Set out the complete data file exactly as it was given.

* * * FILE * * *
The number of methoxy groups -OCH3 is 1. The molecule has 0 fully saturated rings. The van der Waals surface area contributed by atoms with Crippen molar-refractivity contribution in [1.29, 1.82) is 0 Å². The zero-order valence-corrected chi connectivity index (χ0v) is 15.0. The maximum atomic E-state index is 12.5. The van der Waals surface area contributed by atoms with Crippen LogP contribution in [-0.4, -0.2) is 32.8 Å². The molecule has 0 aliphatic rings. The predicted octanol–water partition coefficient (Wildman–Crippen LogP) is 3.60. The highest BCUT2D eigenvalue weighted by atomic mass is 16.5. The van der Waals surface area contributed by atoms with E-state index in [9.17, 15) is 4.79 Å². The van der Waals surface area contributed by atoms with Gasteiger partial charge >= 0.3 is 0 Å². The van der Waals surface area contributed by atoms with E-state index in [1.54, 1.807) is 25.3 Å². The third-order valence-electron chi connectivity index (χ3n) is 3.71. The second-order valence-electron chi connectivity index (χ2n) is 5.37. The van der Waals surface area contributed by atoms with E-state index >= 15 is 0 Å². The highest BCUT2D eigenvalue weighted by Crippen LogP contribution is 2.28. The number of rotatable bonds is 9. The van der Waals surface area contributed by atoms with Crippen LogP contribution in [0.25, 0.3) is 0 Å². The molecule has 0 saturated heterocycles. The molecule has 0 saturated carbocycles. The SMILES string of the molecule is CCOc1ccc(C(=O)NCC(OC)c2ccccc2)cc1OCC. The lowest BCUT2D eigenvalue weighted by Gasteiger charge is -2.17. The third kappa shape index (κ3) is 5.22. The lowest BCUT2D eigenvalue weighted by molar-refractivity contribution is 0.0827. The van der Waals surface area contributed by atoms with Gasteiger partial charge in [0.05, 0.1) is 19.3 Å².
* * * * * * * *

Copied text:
The number of methoxy groups -OCH3 is 1. The molecule has 0 fully saturated rings. The van der Waals surface area contributed by atoms with Crippen molar-refractivity contribution in [1.29, 1.82) is 0 Å². The zero-order valence-corrected chi connectivity index (χ0v) is 15.0. The maximum atomic E-state index is 12.5. The van der Waals surface area contributed by atoms with Crippen LogP contribution in [-0.4, -0.2) is 32.8 Å². The molecule has 0 aliphatic rings. The predicted octanol–water partition coefficient (Wildman–Crippen LogP) is 3.60. The highest BCUT2D eigenvalue weighted by atomic mass is 16.5. The van der Waals surface area contributed by atoms with E-state index in [9.17, 15) is 4.79 Å². The van der Waals surface area contributed by atoms with Gasteiger partial charge >= 0.3 is 0 Å². The van der Waals surface area contributed by atoms with E-state index in [1.54, 1.807) is 25.3 Å². The third-order valence-electron chi connectivity index (χ3n) is 3.71. The second-order valence-electron chi connectivity index (χ2n) is 5.37. The van der Waals surface area contributed by atoms with E-state index >= 15 is 0 Å². The highest BCUT2D eigenvalue weighted by Crippen LogP contribution is 2.28. The number of rotatable bonds is 9. The van der Waals surface area contributed by atoms with Crippen LogP contribution in [0.25, 0.3) is 0 Å². The molecule has 0 saturated heterocycles. The molecule has 0 saturated carbocycles. The SMILES string of the molecule is CCOc1ccc(C(=O)NCC(OC)c2ccccc2)cc1OCC. The lowest BCUT2D eigenvalue weighted by Gasteiger charge is -2.17. The third kappa shape index (κ3) is 5.22. The lowest BCUT2D eigenvalue weighted by molar-refractivity contribution is 0.0827. The van der Waals surface area contributed by atoms with Gasteiger partial charge in [0.05, 0.1) is 19.3 Å².